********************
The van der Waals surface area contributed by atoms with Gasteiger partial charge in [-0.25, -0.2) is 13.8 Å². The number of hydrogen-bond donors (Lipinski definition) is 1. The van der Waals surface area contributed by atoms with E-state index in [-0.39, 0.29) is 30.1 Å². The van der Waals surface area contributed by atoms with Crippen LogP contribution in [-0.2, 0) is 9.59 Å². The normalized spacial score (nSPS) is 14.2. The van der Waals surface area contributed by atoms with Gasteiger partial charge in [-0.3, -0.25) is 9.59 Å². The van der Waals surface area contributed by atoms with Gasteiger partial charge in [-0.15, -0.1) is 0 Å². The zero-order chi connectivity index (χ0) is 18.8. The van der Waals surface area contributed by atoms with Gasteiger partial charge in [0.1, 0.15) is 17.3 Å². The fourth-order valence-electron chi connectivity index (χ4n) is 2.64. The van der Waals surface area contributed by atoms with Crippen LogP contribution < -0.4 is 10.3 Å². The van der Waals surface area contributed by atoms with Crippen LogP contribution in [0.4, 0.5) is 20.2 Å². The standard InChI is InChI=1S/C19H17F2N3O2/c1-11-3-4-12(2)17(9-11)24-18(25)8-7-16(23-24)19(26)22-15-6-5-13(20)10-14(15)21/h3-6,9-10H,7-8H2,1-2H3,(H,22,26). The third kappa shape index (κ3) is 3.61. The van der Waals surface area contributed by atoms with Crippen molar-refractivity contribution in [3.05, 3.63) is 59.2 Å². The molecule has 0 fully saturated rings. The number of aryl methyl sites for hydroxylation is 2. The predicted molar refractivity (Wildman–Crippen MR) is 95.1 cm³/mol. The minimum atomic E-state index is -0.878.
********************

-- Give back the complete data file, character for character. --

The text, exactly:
The van der Waals surface area contributed by atoms with Gasteiger partial charge in [-0.25, -0.2) is 13.8 Å². The number of hydrogen-bond donors (Lipinski definition) is 1. The van der Waals surface area contributed by atoms with E-state index in [-0.39, 0.29) is 30.1 Å². The van der Waals surface area contributed by atoms with Crippen LogP contribution in [-0.2, 0) is 9.59 Å². The normalized spacial score (nSPS) is 14.2. The van der Waals surface area contributed by atoms with Gasteiger partial charge in [-0.3, -0.25) is 9.59 Å². The van der Waals surface area contributed by atoms with Gasteiger partial charge in [-0.15, -0.1) is 0 Å². The zero-order chi connectivity index (χ0) is 18.8. The van der Waals surface area contributed by atoms with Gasteiger partial charge in [0.1, 0.15) is 17.3 Å². The fourth-order valence-electron chi connectivity index (χ4n) is 2.64. The van der Waals surface area contributed by atoms with Crippen LogP contribution < -0.4 is 10.3 Å². The van der Waals surface area contributed by atoms with Crippen LogP contribution in [0.4, 0.5) is 20.2 Å². The standard InChI is InChI=1S/C19H17F2N3O2/c1-11-3-4-12(2)17(9-11)24-18(25)8-7-16(23-24)19(26)22-15-6-5-13(20)10-14(15)21/h3-6,9-10H,7-8H2,1-2H3,(H,22,26). The third kappa shape index (κ3) is 3.61. The van der Waals surface area contributed by atoms with Crippen molar-refractivity contribution in [3.05, 3.63) is 59.2 Å². The molecule has 0 fully saturated rings. The number of aryl methyl sites for hydroxylation is 2. The predicted molar refractivity (Wildman–Crippen MR) is 95.1 cm³/mol. The minimum atomic E-state index is -0.878.